A package containing my most highly-anticipated game of early 2016 arrived a couple weeks ago, and I finally unpacked and played all the glory that is Liberty Or Death: The American Insurrection by GMT Games.
Designed by Harold Buchanan in consultation with the creators of of GMT’s COIN series of games (including Volko Ruhnke), LoD places the American Revolution within the context of an 18th-century counterinsurgency on the American continent. Buchanan is a true inspiration as a first time game designer at midlife putting his passion for the period to work on the tabletop. Interviews at The Tattered Board podcast and Grogheads reveal Buchanan’s story of a lifelong gamer (with a degree from MIT in Finance and Game Theory) whose kids have grown up and out of the house, allowing him the time to pursue game design. His love of the Revolution and gaming has truly paid off with LoD.
GMT’s Liberty Or Death hits the table for the first time
I’ve played multiple games of Cuba Libre and Fire and In The Lake from the COIN series over the past couple years, and those familiar with the mechanics of these games will find much familiarity and a few new differences in LoD. The game presents the American Revolution as one among four factions — British, Colonial, French and Indian — each vying for their own victory conditions. The British control both Regular (red cubes) and irregular Tory (green cubes) forces, the Colonials play with Continentals (blue cubes) and irregular Patriot Militia (blue cylinders), the French use Regular (white cubes) troops and the Indians field irregular War Parties (tan cylinders). Two loose alliances of British/Indian and Colonial/French work in concert to move and occupy city and Colony territory while battling, building forts and settlements and controlling political dissent.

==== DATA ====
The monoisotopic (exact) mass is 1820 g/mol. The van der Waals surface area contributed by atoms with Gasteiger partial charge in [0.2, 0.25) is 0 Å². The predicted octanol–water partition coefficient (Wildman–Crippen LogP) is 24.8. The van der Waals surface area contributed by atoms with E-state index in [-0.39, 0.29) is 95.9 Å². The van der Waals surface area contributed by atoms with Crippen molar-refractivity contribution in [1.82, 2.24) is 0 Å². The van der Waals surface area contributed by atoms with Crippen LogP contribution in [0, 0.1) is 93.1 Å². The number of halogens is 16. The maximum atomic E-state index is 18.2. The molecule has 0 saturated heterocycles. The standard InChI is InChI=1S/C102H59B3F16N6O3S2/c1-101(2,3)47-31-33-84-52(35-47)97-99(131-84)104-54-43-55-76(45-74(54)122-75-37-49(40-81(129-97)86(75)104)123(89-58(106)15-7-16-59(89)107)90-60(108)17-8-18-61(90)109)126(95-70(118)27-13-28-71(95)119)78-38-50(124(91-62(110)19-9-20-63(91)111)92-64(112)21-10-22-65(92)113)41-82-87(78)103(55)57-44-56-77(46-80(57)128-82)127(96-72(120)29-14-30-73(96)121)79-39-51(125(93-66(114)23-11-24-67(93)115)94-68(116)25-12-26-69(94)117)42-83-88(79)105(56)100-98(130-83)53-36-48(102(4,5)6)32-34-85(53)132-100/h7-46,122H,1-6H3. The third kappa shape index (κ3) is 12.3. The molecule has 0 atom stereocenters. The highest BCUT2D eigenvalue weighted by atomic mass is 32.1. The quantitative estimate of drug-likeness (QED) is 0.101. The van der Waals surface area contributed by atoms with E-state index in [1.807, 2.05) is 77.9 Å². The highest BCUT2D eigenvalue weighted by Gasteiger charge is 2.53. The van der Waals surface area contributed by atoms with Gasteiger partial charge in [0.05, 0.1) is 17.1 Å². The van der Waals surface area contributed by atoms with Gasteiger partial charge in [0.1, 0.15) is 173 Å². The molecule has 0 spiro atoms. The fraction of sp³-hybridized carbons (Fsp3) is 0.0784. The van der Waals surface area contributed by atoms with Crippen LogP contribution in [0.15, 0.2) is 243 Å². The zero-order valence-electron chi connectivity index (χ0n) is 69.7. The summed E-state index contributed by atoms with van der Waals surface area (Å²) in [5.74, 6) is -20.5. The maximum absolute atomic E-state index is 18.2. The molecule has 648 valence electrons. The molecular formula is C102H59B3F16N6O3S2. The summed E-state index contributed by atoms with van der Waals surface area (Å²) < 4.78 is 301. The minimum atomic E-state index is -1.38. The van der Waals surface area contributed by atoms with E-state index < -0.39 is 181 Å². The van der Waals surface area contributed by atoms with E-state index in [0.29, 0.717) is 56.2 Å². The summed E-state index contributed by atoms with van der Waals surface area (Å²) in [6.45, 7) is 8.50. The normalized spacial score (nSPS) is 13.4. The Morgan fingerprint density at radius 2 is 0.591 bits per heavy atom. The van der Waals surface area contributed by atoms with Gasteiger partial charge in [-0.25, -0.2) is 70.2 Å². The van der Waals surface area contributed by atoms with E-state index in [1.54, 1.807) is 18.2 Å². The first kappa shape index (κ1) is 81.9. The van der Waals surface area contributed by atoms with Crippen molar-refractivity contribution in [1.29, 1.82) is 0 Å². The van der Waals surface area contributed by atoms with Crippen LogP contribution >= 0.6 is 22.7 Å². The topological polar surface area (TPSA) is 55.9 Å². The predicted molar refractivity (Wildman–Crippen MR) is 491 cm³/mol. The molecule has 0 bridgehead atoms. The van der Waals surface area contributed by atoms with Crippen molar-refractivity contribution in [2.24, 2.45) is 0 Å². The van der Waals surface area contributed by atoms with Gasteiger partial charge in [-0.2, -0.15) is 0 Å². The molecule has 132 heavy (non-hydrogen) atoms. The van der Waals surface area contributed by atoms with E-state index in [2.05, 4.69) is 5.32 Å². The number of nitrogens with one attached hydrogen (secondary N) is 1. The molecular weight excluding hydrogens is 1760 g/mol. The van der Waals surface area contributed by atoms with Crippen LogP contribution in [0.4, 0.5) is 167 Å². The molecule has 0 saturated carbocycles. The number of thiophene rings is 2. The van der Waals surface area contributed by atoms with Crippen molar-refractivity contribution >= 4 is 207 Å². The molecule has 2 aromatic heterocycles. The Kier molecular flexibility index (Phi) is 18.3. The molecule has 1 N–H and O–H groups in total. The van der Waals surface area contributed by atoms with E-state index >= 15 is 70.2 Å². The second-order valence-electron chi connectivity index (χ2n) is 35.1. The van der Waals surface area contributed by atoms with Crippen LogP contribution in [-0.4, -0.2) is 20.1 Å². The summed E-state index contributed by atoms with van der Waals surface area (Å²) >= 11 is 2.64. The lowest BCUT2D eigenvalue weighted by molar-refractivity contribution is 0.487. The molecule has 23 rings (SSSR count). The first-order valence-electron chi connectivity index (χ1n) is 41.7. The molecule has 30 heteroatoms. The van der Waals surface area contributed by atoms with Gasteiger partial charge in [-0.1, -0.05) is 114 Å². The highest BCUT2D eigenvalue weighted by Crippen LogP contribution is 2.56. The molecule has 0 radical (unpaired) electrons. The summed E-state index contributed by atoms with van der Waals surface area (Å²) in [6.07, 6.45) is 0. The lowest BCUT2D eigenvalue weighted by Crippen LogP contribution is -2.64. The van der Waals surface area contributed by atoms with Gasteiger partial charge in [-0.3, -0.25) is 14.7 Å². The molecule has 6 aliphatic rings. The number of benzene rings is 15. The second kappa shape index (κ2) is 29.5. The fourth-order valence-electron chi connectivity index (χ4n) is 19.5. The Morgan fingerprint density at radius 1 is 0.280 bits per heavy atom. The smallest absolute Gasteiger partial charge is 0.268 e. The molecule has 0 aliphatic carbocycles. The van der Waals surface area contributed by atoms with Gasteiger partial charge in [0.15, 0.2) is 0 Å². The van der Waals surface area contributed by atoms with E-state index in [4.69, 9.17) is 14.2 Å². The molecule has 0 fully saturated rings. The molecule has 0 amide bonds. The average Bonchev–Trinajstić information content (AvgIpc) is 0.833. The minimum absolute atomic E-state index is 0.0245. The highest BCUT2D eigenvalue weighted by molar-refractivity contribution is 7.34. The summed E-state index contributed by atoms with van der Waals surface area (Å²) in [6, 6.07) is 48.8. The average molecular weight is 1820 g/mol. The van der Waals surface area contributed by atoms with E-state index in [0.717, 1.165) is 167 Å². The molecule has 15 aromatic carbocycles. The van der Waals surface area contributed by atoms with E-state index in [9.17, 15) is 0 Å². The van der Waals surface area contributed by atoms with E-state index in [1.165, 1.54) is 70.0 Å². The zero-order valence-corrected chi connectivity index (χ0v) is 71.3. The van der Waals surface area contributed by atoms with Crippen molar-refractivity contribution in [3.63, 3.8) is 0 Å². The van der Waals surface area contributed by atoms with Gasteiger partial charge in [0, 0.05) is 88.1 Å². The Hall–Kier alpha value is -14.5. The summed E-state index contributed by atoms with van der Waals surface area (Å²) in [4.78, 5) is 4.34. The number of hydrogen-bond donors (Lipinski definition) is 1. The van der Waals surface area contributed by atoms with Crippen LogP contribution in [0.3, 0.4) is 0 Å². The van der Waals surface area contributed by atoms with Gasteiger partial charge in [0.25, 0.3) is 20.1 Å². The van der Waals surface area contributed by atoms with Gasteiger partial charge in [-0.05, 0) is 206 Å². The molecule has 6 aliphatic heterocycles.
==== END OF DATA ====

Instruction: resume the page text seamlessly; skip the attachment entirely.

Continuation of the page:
The British press the war in New York
As in the other COIN games, LoD action is driven through a set of beautifully-designed cards. Cards provide varying turn order with depictions of historical events a player may choose to play or not play according to their force’s (or their ally’s) advantage. Alternatively, players may opt to perform a series of other combinations of actions specific to their nationality to move, battle, skirmish or raid, muster forces, build forts and villages, manage coastal blockades, promote propaganda or share in economic support and trade. An active card is in play with a look ahead also granted to the next card to be played, giving the game a true campaign feel as future moves are plotted, executed or thwarted.
Once a series of cards are played through, a season ends with the draw of a random “Winter Quarters” card. These cards, each with their own individual effect, create a round of actions where victory conditions are checked, resources are gained or spent, forces redeploy or are removed from the game and leaders may change. The variable combinations of turn order, events and actions contribute to the significant replay value of LoD, as even similar periods of campaigns may play out very differently in each sitting.
The French arrive to support the Colonists in Massachusetts
One of my favorite aspects that sets LoD apart from many games is the relative non-involvement of the French early in the game. The French player does not start on the board at all, but instead spends the early game offering monetary support to their Colonial allies. Once certain conditions are met in terms of Colonial victories over the British, the French enter the game by landing troops and offering naval support and blockades of coastal city ports. A French victory is achieved through the accumulation of British casualties and opposition to British rule.